This year was an expansive one for beauty acquisitions, between The Estée Lauder Companies acquiring Deciem in February, Unilever buying Paula’s Choice in June and L’Oreal Group acquiring Youth to the People in early December.
This week, there was a last-minute addition to the list when the German conglomerate Beiersdorf AG acquired the family-owned, 25-year-old beauty brand Chantecaille for an undisclosed sum. Beiersdorf valued Chantecaille at around $590 million and expects Chantecaille to make $100 million in sales this year.
For Beiersdorf, the acquisition fills a notable gap in its portfolio. While it owns many mid-range beauty and skin-care brands, including Nivea and Eucerin, it’s lacking in luxury brands, with only skin-care brand La Prairie among its luxe offerings. Chantecaille is a prestige brand with a higher price range — its lifting masks go for $165 — that will expand Beiersdorf’s high-end skin-care roster. Aside from Bieresdorf, P&G has sought to develop a prestige category with the acquisition of Farmacy skin care in November and Ouai hair care in December.
“Through the acquisition of Chantecaille, we are bolstering our portfolio in prestige beauty and strengthening our position, especially in the United States, China and Korea, which is a priority of our C.A.R.E.+ strategy,” said Vincent Warnery, CEO of Beiersdorf, in an emailed press statement. C.A.R.E.+, standing for courage, aspiration, responsibility and empathy, is a company-wide strategy that was implemented in 2019 to invest in new categories and areas, and fill gaps in Beiersdorf’s portfolio.
Both brands also have a presence in Asia, as well as a shared desire to grow there. For its part, Chantecaille opened four stores in China, South Korea and Singapore in 2020 and does 10% of its online business through Tmall. Meanwhile, Beiersdorf has partnerships with Alibaba, JD.com and the Chinese cross-border commerce platform NetEase Kaola.
It makes sense that Beiersdorf’s Asia ambitions would be served well by a new prestige brand. Prestige beauty recovered faster than other categories in 2021, dropping 17% in 2020 but growing by 11% in the first half of 2021, according to The NPD Group. In its third-quarter earnings report in November, Beiersdorf reported that sales in Asia grew by 11%, led by La Prairie, the sole prestige brand in its portfolio at the time.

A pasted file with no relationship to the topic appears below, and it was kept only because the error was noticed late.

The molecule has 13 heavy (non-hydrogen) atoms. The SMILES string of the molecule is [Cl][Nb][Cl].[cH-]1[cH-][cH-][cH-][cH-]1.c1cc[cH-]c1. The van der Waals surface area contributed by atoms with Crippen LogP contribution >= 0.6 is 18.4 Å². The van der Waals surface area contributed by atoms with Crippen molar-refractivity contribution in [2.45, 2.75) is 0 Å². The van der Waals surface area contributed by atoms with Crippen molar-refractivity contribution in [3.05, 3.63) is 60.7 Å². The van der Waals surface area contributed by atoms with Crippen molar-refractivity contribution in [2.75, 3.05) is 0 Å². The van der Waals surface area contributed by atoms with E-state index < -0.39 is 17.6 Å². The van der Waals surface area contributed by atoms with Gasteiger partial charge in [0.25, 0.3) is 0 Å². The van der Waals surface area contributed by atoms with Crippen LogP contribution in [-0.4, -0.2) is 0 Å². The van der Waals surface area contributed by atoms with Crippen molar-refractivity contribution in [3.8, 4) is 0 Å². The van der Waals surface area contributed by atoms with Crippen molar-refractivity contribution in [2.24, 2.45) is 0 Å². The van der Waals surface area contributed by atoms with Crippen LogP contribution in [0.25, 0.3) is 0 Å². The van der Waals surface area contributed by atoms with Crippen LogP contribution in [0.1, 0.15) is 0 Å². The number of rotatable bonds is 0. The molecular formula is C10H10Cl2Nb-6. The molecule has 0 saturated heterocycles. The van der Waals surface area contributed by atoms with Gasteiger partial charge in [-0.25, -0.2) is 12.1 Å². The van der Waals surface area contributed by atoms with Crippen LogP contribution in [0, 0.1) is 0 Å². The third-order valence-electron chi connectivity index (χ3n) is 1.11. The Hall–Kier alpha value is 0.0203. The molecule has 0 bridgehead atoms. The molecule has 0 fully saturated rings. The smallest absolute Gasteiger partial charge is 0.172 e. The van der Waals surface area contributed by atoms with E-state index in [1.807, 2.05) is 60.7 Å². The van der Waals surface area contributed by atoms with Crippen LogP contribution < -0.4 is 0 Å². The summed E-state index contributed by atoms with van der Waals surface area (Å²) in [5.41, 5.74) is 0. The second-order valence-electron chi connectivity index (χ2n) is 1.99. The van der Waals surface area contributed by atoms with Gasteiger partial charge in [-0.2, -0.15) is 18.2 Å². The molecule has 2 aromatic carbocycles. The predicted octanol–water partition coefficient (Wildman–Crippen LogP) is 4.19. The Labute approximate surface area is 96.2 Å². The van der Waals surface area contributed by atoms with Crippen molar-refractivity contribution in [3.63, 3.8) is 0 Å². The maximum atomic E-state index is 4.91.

Warnery also highlighted Chantecaille’s focus on sustainability and social good, calling the brand a “clarion voice for global environmental concerns.” Demand for sustainable skin care is high, with the market expected to be worth more than $22 billion by 2024, according to Statista. None of Bieresdorf’s other brands have a specific focus on sustainability, although Beiersdorf does have overarching sustainability goals, including reaching 100% renewable energy by 2025. Chantecaille uses post-consumer recycled paper in its products, has reduced all printed materials and has done away with disposable gift bags. Its products are vegan and cruelty-free, as well.
While Beiersdorf’s acquisition of Chantecaille is a step toward reaching that market, it doesn’t come without risks.
“This is definitely a sustainability play as, for big conglomerates, it’s easier to buy a company to get in the sustainability game versus trying to build that capability internally organically,” said Jonathan Treiber, CEO of RevTrax. “An acquisition will lead to a major culture shock for any business that is now a part of a much larger corporation. I usually expect talent from the smaller company to leave over the first 18 months, so retaining people, culture and innovation should be of the highest priority for Beiersdorf.”